Differentiation is commonly written simply with a prime mark and an equation, as $(x^2)' = 2x$. Although I find this confusing and think it'd better be written $D(x\mapsto x^2) = x\mapsto 2x$, as $x^2$ itself isn't a function. But this notation doesn't allow for specific values, so I was wondering if there was a common way of writing it?

Would this be acceptable: $D(x\mapsto x^2)|_{x=a} = 2a$?

And how would one write integration in similar terms? $I(x\mapsto x^2) = x\mapsto \frac{1}{3}x^3+C$ ? And how would one write definite integration? $I(x\mapsto x^2)_{x_1=a}^{x_2=b} = \frac{1}{3}b^3-\frac{1}{3}a^3$?

Edit: What I'd like to know is if there is a more rigorous notation for differentiation and integration that doesn't hide the fact that you're dealing with functions and not equations. Simple and shortened notation is useful when doing calculations, but not for getting an understanding of what you're doing. I want a better understanding.

Thanks in advance

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    $\begingroup$ Neither is $x\mapsto x^2$ a function, since you haven't told us the domain. Completeness in notation can be the death of clarity. $\endgroup$ – Thomas Andrews Jan 22 '15 at 15:55
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    $\begingroup$ How would you write the differential equation $y''=y'$? $\endgroup$ – Julián Aguirre Jan 22 '15 at 15:56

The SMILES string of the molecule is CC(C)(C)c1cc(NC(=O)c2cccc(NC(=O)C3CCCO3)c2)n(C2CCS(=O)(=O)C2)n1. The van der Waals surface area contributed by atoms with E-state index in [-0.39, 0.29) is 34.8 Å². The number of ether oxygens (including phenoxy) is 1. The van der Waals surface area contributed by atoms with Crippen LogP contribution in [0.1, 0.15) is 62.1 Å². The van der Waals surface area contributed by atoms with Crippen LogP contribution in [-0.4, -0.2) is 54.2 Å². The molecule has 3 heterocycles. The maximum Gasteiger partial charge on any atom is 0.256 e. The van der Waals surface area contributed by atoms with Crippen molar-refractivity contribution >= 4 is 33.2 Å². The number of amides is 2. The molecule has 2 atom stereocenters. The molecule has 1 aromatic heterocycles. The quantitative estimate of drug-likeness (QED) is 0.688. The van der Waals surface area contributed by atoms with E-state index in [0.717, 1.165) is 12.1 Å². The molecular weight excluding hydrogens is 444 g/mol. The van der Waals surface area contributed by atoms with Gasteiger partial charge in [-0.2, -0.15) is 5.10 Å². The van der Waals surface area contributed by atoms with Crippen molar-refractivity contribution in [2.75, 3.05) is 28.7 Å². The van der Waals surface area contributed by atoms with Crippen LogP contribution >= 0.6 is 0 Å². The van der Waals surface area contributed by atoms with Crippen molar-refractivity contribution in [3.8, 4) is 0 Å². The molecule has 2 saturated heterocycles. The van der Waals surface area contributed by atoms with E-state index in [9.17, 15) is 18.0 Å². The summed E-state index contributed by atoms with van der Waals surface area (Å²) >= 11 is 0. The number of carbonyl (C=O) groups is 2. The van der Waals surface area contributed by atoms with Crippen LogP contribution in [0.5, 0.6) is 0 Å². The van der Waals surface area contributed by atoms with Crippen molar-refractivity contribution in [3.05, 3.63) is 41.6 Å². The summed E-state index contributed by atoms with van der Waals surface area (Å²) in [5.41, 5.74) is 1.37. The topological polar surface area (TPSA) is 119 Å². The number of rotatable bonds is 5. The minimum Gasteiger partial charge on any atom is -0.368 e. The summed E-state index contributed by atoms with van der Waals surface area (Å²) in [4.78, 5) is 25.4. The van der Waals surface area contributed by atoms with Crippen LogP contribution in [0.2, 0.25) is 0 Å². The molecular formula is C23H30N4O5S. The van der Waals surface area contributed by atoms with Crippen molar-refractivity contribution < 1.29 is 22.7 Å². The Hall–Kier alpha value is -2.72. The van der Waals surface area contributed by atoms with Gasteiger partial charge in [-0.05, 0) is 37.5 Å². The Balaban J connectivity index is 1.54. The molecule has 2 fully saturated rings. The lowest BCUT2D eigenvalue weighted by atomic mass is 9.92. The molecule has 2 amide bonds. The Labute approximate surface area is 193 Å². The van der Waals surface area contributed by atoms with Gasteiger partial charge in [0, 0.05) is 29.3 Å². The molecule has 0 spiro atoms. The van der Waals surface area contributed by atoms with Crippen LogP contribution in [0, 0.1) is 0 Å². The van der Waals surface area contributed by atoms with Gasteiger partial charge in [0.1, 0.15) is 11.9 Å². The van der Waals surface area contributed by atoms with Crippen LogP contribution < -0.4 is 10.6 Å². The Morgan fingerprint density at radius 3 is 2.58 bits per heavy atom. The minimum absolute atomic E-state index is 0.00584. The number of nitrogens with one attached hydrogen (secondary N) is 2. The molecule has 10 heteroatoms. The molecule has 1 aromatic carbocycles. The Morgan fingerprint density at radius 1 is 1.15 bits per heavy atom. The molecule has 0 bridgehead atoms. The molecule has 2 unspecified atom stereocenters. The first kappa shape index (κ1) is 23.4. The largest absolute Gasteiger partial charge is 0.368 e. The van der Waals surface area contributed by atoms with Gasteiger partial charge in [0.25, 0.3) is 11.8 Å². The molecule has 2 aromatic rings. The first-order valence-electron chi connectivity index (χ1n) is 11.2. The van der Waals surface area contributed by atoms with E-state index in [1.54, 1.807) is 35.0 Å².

• $\begingroup$ @ThomasAndrews Lets say it's $\mathbb{R}$ the the sake of simplicity. $\endgroup$ – Frank Vel Jan 22 '15 at 15:56
  • $\begingroup$ @ThomasAndrews can I borrow your last phrase (for signatures on forum posts, etc)? $\endgroup$ – TZakrevskiy Jan 22 '15 at 15:57
  • $\begingroup$ My point wasn't to ask a question, but to point out that you still haven't defined a function, even though you seem to think $x\mapsto x^2$ is somehow more a function definition than just writing $x^2$. The fact that you have to step out and say $\mathbb R$ separate from the notation is my point. $\endgroup$ – Thomas Andrews Jan 22 '15 at 15:58

You could say $D(x\mapsto x^2)(a) = 2a$. It's incorrect to say that is $a \to 2a$, because evaluation of the function $D(x \mapsto x^2) = x \mapsto 2x$ at $x=a$ should give a number, not a function.

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  • $\begingroup$ I fixed the $\mapsto$-part of my question. This answer does not fully answer my question about integration. $\endgroup$ – Frank Vel Jan 22 '15 at 16:11

When the dash notation is employed, the respective variable is usually implicit from the context -- typically it's $x$, or the first argument of a function.   So we generally know what $y', {(x^2+h(x))}', f'(x), g'(u)$ all mean.

If confusion can arise, you can always make the respective variable explicit by placing it in a subscript. $${\big(x^2+f\circ g(x)+y\big)}'_x = 2x + g(x)\cdot f'\circ g(x)+y'_x$$

Another way to express a derivative is to use the linear operator, $\mathcal D_x\;$, to mean $\frac{\mathrm d\;}{\mathrm d x}$.

$$\begin{align} \dfrac{\mathrm d\;}{\mathrm d x} x^2 & = \mathcal D_x \,x^2 \\ & = {(x^2)}'_x \\ & = 2x \end{align}$$

$$\begin{align} \dfrac{\mathrm d\;}{\mathrm d x} f(x) & = \mathcal D_x \,f(x) \\ & = f'(x) \end{align}$$

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